Family[edit | edit source]
Bästlein's wife also suffered hardships. After the Nazis came to power in 1933, she and their son had to vacate their home of two years. She put their belongings in storage and never saw those items again. She and son moved to Hamburg, where she lived from social welfare, but it was cut off in 1938. Thereafter, she earned a living as a seamstress. In 1943, Hamburg was the target of severe bombing and they lost their home in July. After that, they lived in a primitive arbor. She was arrested twice but was released due to lack of evidence. She remained ignorant of her husband's execution until 30 September 1944.
Memorials[edit | edit source]
In 1964, the GDR released stamps honoring Bästlein, Saefkow and Jacob on the occasion of the 20th anniversary of their execution by the Nazis. (See illustration, above.) Today, Berlin has a street and Hoyerswerda, Saxony has a school named for Bästlein. There is also a street named for him in Rostock. There is a stolperstein for Bastlein in the north of Hamburg, at Goldbekufer 19, where Bästlein once lived. There was a freight ship built in Rostock in 1965 that was named for Bästlein (see photo). The ship was sold to Chinese breakers in 1986 and the name was shortened to "Bernhard".
See also[edit | edit source]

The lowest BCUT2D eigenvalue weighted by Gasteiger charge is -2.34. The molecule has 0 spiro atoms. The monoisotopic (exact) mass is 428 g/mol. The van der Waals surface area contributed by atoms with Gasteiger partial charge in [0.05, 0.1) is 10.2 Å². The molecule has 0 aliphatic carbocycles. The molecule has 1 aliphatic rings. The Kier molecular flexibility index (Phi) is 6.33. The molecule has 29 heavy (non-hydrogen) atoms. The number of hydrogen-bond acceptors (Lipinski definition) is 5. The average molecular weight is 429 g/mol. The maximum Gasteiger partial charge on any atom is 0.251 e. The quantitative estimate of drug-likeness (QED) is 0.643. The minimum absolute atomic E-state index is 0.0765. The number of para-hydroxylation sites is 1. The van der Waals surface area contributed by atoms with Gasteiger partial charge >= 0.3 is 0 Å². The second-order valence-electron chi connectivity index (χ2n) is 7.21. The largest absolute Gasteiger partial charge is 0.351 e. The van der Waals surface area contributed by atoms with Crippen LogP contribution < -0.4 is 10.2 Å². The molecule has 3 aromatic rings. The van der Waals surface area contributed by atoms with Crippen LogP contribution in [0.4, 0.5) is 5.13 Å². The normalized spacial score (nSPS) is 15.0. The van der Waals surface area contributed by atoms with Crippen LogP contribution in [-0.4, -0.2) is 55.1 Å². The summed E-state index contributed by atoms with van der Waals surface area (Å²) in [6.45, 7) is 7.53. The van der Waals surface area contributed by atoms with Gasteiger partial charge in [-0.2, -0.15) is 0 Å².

Further reading[edit | edit source]
- Hermann Weber: Die Wandlung des deutschen Kommunismus, Vol. 2, Frankfurt 1969, p. 65
- Ursel Hochmuth. "Hitlers Krieg ist nicht unser Krieg!" (Hitler's War Is Not Our War!") Retrieved April 6, 2010 (German)
[edit | edit source]
- Museum Lichtenberg, in Berlin. Official website. Retrieved April 7, 2010 (German)
References[edit | edit source]
- Maike Bruchmann. Stolperstein for Bernhard Bästlein Listing in English, accompanying biography in German. Retrieved April 6, 2010
- Bernhard Bästlein biography. Freundeskreis Ernst-Thälmann-Gedenkstätte e.V. website. Retrieved March 16, 2010 (German)
- Bernhard Bästlein biography. German Resistance Memorial Center official website. Retrieved April 6, 2010
- Sachsenhausen "Music and the Holocaust" Retrieved May 4, 2010
- Kauperts Straßenführer durch Berlin. Brief story behind the street name of Franz-Jacob-Straße. Retrieved March 23, 2010 (German)
- Wolfgang Benz. "Opposition und Widerstand der Arbeiterbewegung" ("Opposition and Resistance of the Workers' Movement") Bundeszentrale für politische Bildung. Retrieved March 27, 2010. (German)
- Link to Bernhard-Bästlein-Straße, 10367 Berlin, Germany Google Maps. Retrieved April 6, 2010
- Listing for Bernhard-Bästlein-Oberschule. Retrieved March 16, 2010 (German)
- Link to Bernhard-Bästlein-Straße, 18069 Rostock, Germany Google Maps. Retrieved April 6, 2010
- BERNHARD BASTLEIN IMO: 6600230 Details in comment section about ship's history. Retrieved April 7, 2010